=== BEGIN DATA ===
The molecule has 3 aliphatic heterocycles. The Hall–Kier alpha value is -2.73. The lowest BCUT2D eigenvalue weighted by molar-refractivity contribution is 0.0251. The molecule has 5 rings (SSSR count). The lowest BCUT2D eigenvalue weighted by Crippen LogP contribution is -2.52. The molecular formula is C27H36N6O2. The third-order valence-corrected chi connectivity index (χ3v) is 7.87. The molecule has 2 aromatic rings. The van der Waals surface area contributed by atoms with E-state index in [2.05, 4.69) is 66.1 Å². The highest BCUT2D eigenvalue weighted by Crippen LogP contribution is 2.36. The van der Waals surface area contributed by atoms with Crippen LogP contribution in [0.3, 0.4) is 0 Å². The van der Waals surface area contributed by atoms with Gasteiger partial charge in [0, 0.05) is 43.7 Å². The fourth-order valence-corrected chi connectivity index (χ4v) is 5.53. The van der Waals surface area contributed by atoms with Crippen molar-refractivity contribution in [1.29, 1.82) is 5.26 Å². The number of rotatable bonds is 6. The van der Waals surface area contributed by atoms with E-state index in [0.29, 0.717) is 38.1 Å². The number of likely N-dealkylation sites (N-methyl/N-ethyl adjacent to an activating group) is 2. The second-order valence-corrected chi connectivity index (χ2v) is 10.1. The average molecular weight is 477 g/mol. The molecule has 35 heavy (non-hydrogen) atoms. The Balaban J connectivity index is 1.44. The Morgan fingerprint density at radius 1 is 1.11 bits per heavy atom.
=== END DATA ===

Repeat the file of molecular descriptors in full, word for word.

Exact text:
The molecule has 3 aliphatic heterocycles. The Hall–Kier alpha value is -2.73. The lowest BCUT2D eigenvalue weighted by molar-refractivity contribution is 0.0251. The molecule has 5 rings (SSSR count). The lowest BCUT2D eigenvalue weighted by Crippen LogP contribution is -2.52. The molecular formula is C27H36N6O2. The third-order valence-corrected chi connectivity index (χ3v) is 7.87. The molecule has 2 aromatic rings. The van der Waals surface area contributed by atoms with E-state index in [2.05, 4.69) is 66.1 Å². The highest BCUT2D eigenvalue weighted by Crippen LogP contribution is 2.36. The van der Waals surface area contributed by atoms with Crippen LogP contribution in [0.3, 0.4) is 0 Å². The van der Waals surface area contributed by atoms with Gasteiger partial charge in [0, 0.05) is 43.7 Å². The fourth-order valence-corrected chi connectivity index (χ4v) is 5.53. The van der Waals surface area contributed by atoms with Crippen molar-refractivity contribution in [1.29, 1.82) is 5.26 Å². The number of rotatable bonds is 6. The van der Waals surface area contributed by atoms with E-state index in [0.29, 0.717) is 38.1 Å². The number of likely N-dealkylation sites (N-methyl/N-ethyl adjacent to an activating group) is 2. The second-order valence-corrected chi connectivity index (χ2v) is 10.1. The average molecular weight is 477 g/mol. The molecule has 35 heavy (non-hydrogen) atoms. The Balaban J connectivity index is 1.44. The Morgan fingerprint density at radius 1 is 1.11 bits per heavy atom.